The Telegraph
Wednesday , July 2 , 2014
CIMA Gallary

Stinging silence on needle reuse probe

The probe on nurses caught reusing disposable syringes on Monday morning at Rajendra Institute of Medical Sciences (RIMS), Ranchi, ordered on the same day by the state-run hospital’s officiating director Dr S.K. Choudhary, has turned out to be nothing better than a verbal order.

On National Doctors’ Day, July 1, observed in India to mark the birth anniversary of Dr Bidhan Chandra Roy, a day after the news of disposable syringes being reused on patients at the ICU of the medicine ward got leaked to the media, it was business as usual.

Choudhary, who had confirmed to The Telegraph on Monday that he had ordered a probe into the hazardous practice, had not released any formal instruction for probe in writing by Tuesday.

RIMS deputy superintendent Dr Basundhara, who discovered syringes being reused on her Monday morning rounds with her colleague Dr Raghunath Singh, on Tuesday said that she had no instructions related to the probe.

Verbally, Choudhary had asked Basundhara, Singh and senior nurse Vijayalakshmi to probe into the matter.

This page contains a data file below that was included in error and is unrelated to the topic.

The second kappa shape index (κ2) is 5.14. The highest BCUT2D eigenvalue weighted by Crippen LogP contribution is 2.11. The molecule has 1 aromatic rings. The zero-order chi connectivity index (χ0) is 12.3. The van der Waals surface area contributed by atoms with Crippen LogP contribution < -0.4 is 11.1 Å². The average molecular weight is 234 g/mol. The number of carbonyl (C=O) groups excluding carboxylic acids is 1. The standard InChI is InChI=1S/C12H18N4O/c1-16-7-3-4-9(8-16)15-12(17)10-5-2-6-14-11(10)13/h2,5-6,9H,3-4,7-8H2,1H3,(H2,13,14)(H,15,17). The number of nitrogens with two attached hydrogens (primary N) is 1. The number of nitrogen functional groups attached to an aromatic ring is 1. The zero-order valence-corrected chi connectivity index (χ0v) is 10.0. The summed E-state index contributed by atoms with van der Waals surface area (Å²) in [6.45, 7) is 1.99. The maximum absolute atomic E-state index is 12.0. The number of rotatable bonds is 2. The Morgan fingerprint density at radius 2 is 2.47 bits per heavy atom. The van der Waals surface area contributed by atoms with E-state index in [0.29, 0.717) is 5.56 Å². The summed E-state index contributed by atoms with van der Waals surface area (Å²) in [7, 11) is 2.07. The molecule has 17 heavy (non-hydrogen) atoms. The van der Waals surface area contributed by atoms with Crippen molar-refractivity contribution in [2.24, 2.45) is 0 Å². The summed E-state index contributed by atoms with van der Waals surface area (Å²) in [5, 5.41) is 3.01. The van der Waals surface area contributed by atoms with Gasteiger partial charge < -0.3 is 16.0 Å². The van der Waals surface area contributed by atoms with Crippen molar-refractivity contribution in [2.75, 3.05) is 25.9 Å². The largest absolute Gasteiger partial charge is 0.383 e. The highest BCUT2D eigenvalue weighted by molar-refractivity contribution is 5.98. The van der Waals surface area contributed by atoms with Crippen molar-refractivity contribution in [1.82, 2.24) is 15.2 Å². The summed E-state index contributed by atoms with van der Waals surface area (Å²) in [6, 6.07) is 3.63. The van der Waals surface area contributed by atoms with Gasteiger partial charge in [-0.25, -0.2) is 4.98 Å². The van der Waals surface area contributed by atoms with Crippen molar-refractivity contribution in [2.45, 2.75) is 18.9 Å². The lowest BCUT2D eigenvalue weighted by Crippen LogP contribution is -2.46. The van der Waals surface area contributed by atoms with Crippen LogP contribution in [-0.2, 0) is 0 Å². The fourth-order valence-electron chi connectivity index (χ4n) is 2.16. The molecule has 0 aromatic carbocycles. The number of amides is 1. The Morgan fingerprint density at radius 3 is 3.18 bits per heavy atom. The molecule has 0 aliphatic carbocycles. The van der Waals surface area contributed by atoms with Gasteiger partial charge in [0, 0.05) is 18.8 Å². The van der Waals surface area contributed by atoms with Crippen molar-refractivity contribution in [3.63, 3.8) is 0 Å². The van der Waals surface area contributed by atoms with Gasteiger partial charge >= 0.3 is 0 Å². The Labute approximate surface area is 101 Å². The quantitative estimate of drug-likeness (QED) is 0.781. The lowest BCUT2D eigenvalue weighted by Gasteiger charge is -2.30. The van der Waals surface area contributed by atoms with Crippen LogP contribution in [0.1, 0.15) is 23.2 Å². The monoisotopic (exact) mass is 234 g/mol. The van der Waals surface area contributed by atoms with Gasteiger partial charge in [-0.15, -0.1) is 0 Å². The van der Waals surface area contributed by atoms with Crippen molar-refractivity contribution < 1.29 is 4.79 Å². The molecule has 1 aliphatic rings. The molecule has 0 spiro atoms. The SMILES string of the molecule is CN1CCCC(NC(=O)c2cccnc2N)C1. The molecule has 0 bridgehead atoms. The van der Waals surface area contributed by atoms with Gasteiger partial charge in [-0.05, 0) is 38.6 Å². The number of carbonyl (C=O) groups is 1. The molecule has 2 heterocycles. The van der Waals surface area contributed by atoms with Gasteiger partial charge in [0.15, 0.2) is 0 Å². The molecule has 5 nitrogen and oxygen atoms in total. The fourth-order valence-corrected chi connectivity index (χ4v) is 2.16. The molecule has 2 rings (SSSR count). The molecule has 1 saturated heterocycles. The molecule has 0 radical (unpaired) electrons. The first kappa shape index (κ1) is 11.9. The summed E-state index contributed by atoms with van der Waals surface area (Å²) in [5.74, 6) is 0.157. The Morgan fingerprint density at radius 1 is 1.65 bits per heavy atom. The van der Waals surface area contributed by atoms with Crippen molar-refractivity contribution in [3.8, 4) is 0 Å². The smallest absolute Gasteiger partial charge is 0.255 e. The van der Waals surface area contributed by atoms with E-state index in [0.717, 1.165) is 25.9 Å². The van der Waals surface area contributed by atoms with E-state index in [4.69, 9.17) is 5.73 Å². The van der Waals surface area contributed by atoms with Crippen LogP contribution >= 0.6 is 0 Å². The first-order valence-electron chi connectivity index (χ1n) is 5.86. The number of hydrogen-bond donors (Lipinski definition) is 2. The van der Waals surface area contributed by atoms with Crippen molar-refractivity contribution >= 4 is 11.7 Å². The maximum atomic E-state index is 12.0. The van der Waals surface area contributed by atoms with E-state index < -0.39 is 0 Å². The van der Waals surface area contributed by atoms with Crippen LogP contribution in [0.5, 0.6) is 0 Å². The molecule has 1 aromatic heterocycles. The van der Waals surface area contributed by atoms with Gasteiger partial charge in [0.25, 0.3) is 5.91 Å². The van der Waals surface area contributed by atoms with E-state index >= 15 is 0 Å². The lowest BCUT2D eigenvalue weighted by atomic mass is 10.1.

“Yesterday (Monday)’s findings were enough to indicate the importance of proper scrutiny of syringes used and in stock,” Singh went on to say.

Insiders, who don’t want to come on quote, said that a written probe on reuse of disposable syringes might implicate too many people, snowballing into a major crisis for the premier state-run hospital.

But the lack of a written probe order means no proper allegations would be framed and no investigation would be conducted to prove or disprove them. Hence, no showcase or disciplinary action will be taken.

To perhaps divert the issue of why no written order for a probe was passed, Choudhary touched on the issue of syringe destroyers. Of 18 departments at RIMS, six have devices to destroy used syringes.

But, no one can remember their use at RIMS recently.

“I did see some syringe destroyers here, but cannot remember when. I have not seen them for over a year now, maybe more,” said a senior doctor.

Confirming there were syringe destroyers at RIMS, Choudhary said: “Well, this is the point of the investigation. What happened to the syringe destroyers? Which departments have the device and where are they now? If they are not functioning, were any formal complaints made or not?”

Prodded on the written probe order, he only said: “Ho jayega (Will get it done).”